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What the New Standard Deduction Means for Charitable Giving – and You

Mark J. Smith, CFP®, CPA/PFS, CIMA®
December 21, 2018

The end of each year always brings a big push from nonprofit organizations for donations. In the past, a donation was an automatic win-win: nonprofits received much-needed funding while donors received the reward of helping others – along with a nice tax benefit if they itemized rather than taking the standard deduction.


This year, however, things are different. The Tax Cuts and Jobs Act, passed in December 2017, doubled the standard deduction, making it harder to claim the tax deduction for charitable contributions.


Under the TCJA, you can only claim itemized deductions, including write-offs for charitable giving, when the amount exceeds the standard deduction which is now $12,000 for single filers and $24,000 for married couples filing jointly.


A congressional report predicts that as a result of the changes, 18 million households will itemize deductions this year, down from 46.5 million last year. Without itemized deductions, most people will lose all tax benefits associated with charitable giving.

Potentially millions of dollars lost


The Tax Policy Center estimates that in Colorado, charitable giving will drop 6.5 percent which equates to a $250 million reduction in funds going to nonprofit organizations. It’s a number that makes nonprofits nervous. While organizations know donors aren’t solely motivated by tax incentives, surveys show that tax benefits for giving are an important factor in donations, particularly for some groups.

Consider these four strategies

As you wrap up your year-end giving plans, here are some strategies to allow you to continue to support the causes most important to you while maximizing your tax benefits.

  1. Bunching. Rather than giving every year, you can give a greater amount every other year. Consider a married couple who has $18,000 in deductible expenses, which include $4,000 a year in charitable donations. Under the new tax law, they would be better off claiming the $24,000 standard deduction. But by making an $8,000 gift every two years, raising their deductions to $26,000, they could get a write-off and still give the same amount.
  2. Donor advised fund (DAF). If you prefer to make annual gifts, consider a donor-advised fund, which allows you to bunch and make frequent donations. Your entire contribution is deductible in the year you give, and you can spread out your donations to charities you choose in future years. You can even set up your own DAF – it’s not hard to do.
  3. Donate appreciated assets. Give stocks or other appreciated assets, such as artwork and antiques, which have grown in value.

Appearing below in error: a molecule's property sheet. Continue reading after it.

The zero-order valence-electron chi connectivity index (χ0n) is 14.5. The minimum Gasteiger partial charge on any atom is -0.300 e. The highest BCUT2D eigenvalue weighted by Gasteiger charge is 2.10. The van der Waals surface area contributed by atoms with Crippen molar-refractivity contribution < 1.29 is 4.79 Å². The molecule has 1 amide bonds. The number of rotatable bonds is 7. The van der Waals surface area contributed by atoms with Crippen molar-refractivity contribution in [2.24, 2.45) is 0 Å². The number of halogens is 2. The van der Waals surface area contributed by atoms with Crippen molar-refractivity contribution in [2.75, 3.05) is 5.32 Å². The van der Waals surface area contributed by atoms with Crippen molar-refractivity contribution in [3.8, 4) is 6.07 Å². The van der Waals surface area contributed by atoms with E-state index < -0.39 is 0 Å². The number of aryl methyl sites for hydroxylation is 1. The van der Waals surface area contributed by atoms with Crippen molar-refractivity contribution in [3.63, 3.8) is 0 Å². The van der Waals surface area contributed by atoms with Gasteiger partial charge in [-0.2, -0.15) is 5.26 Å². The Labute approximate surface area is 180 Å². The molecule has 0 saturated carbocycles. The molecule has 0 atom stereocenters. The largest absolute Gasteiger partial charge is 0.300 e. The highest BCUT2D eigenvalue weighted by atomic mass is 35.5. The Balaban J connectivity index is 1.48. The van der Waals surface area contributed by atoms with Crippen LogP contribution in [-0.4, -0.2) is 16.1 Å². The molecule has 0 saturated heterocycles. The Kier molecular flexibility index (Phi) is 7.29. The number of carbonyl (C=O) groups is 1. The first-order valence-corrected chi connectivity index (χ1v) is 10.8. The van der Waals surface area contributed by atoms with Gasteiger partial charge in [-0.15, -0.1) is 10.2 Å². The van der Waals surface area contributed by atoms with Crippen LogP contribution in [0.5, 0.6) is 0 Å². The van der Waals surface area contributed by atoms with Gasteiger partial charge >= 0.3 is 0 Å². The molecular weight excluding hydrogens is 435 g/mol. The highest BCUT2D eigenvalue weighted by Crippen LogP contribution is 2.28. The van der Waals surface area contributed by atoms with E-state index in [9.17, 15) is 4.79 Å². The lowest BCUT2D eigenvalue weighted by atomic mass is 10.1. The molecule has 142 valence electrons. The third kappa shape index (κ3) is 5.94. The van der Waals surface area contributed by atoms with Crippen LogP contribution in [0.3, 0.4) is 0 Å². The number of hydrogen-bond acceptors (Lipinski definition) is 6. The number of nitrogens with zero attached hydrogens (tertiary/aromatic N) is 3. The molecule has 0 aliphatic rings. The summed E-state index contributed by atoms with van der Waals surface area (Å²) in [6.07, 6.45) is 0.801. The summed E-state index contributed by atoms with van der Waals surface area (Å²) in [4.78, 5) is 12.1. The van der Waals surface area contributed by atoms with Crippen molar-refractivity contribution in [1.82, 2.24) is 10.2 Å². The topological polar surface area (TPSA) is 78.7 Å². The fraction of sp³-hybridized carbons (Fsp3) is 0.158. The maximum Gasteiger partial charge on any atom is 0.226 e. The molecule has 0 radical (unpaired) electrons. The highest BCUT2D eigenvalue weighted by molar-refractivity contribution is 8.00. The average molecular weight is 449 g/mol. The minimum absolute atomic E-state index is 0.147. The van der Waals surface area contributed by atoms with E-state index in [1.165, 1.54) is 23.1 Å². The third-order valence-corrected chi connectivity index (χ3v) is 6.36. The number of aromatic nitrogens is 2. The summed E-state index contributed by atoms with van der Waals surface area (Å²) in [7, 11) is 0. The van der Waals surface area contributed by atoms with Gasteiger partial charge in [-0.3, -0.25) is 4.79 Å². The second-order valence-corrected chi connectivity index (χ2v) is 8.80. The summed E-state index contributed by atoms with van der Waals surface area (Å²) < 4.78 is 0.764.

4. Give a portion of your IRA withdrawals. One of the biggest tax breaks on giving is one the new law didn't touch: the so-called Qualified Charitable Distribution (QCD), which provides tax benefits to older Americans who give to charity through withdrawals from their traditional IRAs.

Options for a Colorado income tax credit

Colorado residents are in a unique position regarding the tax benefits of certain charitable gifts. While most qualified charitable gifts made will entitle the donor to a federal and state tax deduction (assuming the taxpayer itemizes), certain gifts made to qualifying Colorado Child Care and Enterprise Zone Programs entitle taxpayers to a Colorado income tax credit of 50% and 25%, respectfully.


A tax credit is far superior to a tax deduction. The tax benefit of a tax deduction is the contribution amount times your marginal tax rate. But the tax benefit of a credit is that it is a dollar for dollar reduction in the tax.


And of course, you can always continue give to charities without getting the tax break. It is our observation that Coloradans have been, and always will be, a generous group who want to support their causes regardless of whether it reduces their taxes or not.


The information has been obtained from sources considered to be reliable, but Raymond James does not guarantee that the foregoing material is accurate or complete. Links are being provided for informational purposes only. Raymond James is not affiliated with and does not endorse, authorize or sponsor any of the listed websites or their respective sponsors. Raymond James is not responsible for the content of any website or the collection or use of information regarding any website's users and/or members. While we are familiar with the tax provisions of the issues presented at this seminar, as Financial Advisors of RJFS, we are not qualified to render advice on tax matters. You should discuss tax matters with the appropriate professional.



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